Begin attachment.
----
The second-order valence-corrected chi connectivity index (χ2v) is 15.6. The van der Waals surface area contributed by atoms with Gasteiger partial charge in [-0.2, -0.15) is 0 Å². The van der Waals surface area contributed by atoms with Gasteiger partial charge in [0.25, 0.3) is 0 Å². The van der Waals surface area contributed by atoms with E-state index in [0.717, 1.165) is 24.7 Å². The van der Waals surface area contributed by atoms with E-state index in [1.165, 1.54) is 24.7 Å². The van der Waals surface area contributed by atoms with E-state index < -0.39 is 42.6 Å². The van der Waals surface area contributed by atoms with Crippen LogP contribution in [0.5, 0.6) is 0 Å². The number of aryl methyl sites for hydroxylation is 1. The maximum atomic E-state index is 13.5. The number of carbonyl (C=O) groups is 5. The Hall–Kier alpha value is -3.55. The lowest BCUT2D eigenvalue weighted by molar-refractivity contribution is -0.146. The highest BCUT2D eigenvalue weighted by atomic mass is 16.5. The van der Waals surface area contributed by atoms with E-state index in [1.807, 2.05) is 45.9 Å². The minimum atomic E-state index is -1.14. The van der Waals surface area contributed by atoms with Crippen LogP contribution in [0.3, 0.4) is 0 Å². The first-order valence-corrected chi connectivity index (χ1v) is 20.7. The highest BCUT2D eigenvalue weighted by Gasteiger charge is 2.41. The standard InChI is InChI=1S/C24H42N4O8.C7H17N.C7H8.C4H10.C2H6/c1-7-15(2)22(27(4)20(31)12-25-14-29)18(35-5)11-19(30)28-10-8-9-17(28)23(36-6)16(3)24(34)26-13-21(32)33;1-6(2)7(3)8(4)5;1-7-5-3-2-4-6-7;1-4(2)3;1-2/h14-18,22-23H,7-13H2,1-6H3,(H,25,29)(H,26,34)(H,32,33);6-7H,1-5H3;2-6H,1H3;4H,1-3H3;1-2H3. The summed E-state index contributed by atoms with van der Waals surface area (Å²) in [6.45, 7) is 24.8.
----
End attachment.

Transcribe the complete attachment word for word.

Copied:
The second-order valence-corrected chi connectivity index (χ2v) is 15.6. The van der Waals surface area contributed by atoms with Gasteiger partial charge in [-0.2, -0.15) is 0 Å². The van der Waals surface area contributed by atoms with Gasteiger partial charge in [0.25, 0.3) is 0 Å². The van der Waals surface area contributed by atoms with E-state index in [0.717, 1.165) is 24.7 Å². The van der Waals surface area contributed by atoms with E-state index in [1.165, 1.54) is 24.7 Å². The van der Waals surface area contributed by atoms with E-state index < -0.39 is 42.6 Å². The van der Waals surface area contributed by atoms with Crippen LogP contribution in [0.5, 0.6) is 0 Å². The number of aryl methyl sites for hydroxylation is 1. The maximum atomic E-state index is 13.5. The number of carbonyl (C=O) groups is 5. The Hall–Kier alpha value is -3.55. The lowest BCUT2D eigenvalue weighted by molar-refractivity contribution is -0.146. The highest BCUT2D eigenvalue weighted by atomic mass is 16.5. The van der Waals surface area contributed by atoms with E-state index in [1.807, 2.05) is 45.9 Å². The minimum atomic E-state index is -1.14. The van der Waals surface area contributed by atoms with Crippen LogP contribution in [0.3, 0.4) is 0 Å². The first-order valence-corrected chi connectivity index (χ1v) is 20.7. The highest BCUT2D eigenvalue weighted by Gasteiger charge is 2.41. The standard InChI is InChI=1S/C24H42N4O8.C7H17N.C7H8.C4H10.C2H6/c1-7-15(2)22(27(4)20(31)12-25-14-29)18(35-5)11-19(30)28-10-8-9-17(28)23(36-6)16(3)24(34)26-13-21(32)33;1-6(2)7(3)8(4)5;1-7-5-3-2-4-6-7;1-4(2)3;1-2/h14-18,22-23H,7-13H2,1-6H3,(H,25,29)(H,26,34)(H,32,33);6-7H,1-5H3;2-6H,1H3;4H,1-3H3;1-2H3. The summed E-state index contributed by atoms with van der Waals surface area (Å²) in [6.45, 7) is 24.8.